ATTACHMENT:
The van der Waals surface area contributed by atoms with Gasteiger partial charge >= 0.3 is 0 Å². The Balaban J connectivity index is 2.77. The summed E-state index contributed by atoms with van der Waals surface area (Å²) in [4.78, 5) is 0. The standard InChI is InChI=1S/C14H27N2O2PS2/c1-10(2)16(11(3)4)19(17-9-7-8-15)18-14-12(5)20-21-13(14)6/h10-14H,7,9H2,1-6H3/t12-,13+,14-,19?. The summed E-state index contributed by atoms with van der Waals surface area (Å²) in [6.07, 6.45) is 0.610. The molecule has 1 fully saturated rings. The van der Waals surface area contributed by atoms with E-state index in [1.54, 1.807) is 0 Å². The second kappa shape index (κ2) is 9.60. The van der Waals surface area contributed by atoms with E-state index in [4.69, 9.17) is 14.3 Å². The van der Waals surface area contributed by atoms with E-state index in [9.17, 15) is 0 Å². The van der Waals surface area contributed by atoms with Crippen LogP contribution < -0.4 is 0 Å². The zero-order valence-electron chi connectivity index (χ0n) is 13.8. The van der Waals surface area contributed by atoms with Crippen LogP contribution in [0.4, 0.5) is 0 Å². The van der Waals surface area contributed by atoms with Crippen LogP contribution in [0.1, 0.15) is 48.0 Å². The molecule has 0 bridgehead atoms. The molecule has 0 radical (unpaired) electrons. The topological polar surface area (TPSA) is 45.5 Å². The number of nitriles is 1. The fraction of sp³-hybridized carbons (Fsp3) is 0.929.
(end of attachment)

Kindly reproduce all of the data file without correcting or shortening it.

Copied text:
The van der Waals surface area contributed by atoms with Gasteiger partial charge >= 0.3 is 0 Å². The Balaban J connectivity index is 2.77. The summed E-state index contributed by atoms with van der Waals surface area (Å²) in [4.78, 5) is 0. The standard InChI is InChI=1S/C14H27N2O2PS2/c1-10(2)16(11(3)4)19(17-9-7-8-15)18-14-12(5)20-21-13(14)6/h10-14H,7,9H2,1-6H3/t12-,13+,14-,19?. The summed E-state index contributed by atoms with van der Waals surface area (Å²) in [6.07, 6.45) is 0.610. The molecule has 1 fully saturated rings. The van der Waals surface area contributed by atoms with E-state index in [1.54, 1.807) is 0 Å². The second kappa shape index (κ2) is 9.60. The van der Waals surface area contributed by atoms with E-state index in [4.69, 9.17) is 14.3 Å². The van der Waals surface area contributed by atoms with E-state index in [9.17, 15) is 0 Å². The van der Waals surface area contributed by atoms with Crippen LogP contribution < -0.4 is 0 Å². The zero-order valence-electron chi connectivity index (χ0n) is 13.8. The van der Waals surface area contributed by atoms with Crippen LogP contribution in [0.4, 0.5) is 0 Å². The van der Waals surface area contributed by atoms with Crippen LogP contribution in [0.1, 0.15) is 48.0 Å². The molecule has 0 bridgehead atoms. The molecule has 0 radical (unpaired) electrons. The topological polar surface area (TPSA) is 45.5 Å². The number of nitriles is 1. The fraction of sp³-hybridized carbons (Fsp3) is 0.929.